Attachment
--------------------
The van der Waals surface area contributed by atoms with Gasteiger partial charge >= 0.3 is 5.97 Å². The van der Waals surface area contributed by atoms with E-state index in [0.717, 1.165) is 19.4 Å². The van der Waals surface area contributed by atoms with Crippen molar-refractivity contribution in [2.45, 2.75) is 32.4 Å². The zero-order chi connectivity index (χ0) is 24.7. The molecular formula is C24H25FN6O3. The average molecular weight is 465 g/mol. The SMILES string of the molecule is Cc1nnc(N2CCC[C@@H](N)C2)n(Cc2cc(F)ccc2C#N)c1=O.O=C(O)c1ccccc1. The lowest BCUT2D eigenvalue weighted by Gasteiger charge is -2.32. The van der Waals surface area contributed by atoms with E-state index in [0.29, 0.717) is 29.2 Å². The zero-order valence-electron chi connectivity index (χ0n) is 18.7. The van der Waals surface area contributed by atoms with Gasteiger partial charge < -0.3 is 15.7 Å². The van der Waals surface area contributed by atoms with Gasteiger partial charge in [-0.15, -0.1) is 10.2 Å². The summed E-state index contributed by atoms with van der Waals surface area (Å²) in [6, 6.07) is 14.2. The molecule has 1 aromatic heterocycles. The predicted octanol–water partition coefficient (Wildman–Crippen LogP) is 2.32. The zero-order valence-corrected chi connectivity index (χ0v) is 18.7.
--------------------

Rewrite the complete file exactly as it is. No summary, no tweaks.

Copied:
The van der Waals surface area contributed by atoms with Gasteiger partial charge >= 0.3 is 5.97 Å². The van der Waals surface area contributed by atoms with E-state index in [0.717, 1.165) is 19.4 Å². The van der Waals surface area contributed by atoms with Crippen molar-refractivity contribution in [2.45, 2.75) is 32.4 Å². The zero-order chi connectivity index (χ0) is 24.7. The molecular formula is C24H25FN6O3. The average molecular weight is 465 g/mol. The SMILES string of the molecule is Cc1nnc(N2CCC[C@@H](N)C2)n(Cc2cc(F)ccc2C#N)c1=O.O=C(O)c1ccccc1. The lowest BCUT2D eigenvalue weighted by Gasteiger charge is -2.32. The van der Waals surface area contributed by atoms with E-state index in [0.29, 0.717) is 29.2 Å². The zero-order valence-electron chi connectivity index (χ0n) is 18.7. The van der Waals surface area contributed by atoms with Gasteiger partial charge < -0.3 is 15.7 Å². The van der Waals surface area contributed by atoms with Gasteiger partial charge in [-0.15, -0.1) is 10.2 Å². The summed E-state index contributed by atoms with van der Waals surface area (Å²) in [6, 6.07) is 14.2. The molecule has 1 aromatic heterocycles. The predicted octanol–water partition coefficient (Wildman–Crippen LogP) is 2.32. The zero-order valence-corrected chi connectivity index (χ0v) is 18.7.